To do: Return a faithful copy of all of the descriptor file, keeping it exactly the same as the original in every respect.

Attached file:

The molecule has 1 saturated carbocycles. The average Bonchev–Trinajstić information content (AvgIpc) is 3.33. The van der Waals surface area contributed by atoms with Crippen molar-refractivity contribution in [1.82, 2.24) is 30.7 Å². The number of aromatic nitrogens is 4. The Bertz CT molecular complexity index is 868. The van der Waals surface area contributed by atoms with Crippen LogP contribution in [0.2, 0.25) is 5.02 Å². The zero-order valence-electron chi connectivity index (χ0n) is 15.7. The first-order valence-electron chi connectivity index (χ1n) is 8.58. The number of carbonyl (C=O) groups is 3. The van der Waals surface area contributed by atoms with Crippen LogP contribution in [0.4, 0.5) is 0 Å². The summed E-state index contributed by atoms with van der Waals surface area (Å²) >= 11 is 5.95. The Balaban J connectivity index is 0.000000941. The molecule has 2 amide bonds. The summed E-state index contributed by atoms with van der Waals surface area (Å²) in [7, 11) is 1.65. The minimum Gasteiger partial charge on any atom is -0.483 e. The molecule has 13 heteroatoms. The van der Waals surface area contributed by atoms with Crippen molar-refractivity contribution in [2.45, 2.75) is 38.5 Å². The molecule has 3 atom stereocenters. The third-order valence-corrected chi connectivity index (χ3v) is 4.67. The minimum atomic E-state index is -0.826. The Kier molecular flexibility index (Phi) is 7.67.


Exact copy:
The molecule has 1 saturated carbocycles. The average Bonchev–Trinajstić information content (AvgIpc) is 3.33. The van der Waals surface area contributed by atoms with Crippen molar-refractivity contribution in [1.82, 2.24) is 30.7 Å². The number of aromatic nitrogens is 4. The Bertz CT molecular complexity index is 868. The van der Waals surface area contributed by atoms with Crippen LogP contribution in [0.2, 0.25) is 5.02 Å². The zero-order valence-electron chi connectivity index (χ0n) is 15.7. The first-order valence-electron chi connectivity index (χ1n) is 8.58. The number of carbonyl (C=O) groups is 3. The van der Waals surface area contributed by atoms with Crippen LogP contribution in [0.4, 0.5) is 0 Å². The summed E-state index contributed by atoms with van der Waals surface area (Å²) >= 11 is 5.95. The Balaban J connectivity index is 0.000000941. The molecule has 2 amide bonds. The summed E-state index contributed by atoms with van der Waals surface area (Å²) in [7, 11) is 1.65. The minimum Gasteiger partial charge on any atom is -0.483 e. The molecule has 13 heteroatoms. The van der Waals surface area contributed by atoms with Crippen molar-refractivity contribution in [2.45, 2.75) is 38.5 Å². The molecule has 3 atom stereocenters. The third-order valence-corrected chi connectivity index (χ3v) is 4.67. The minimum atomic E-state index is -0.826. The Kier molecular flexibility index (Phi) is 7.67.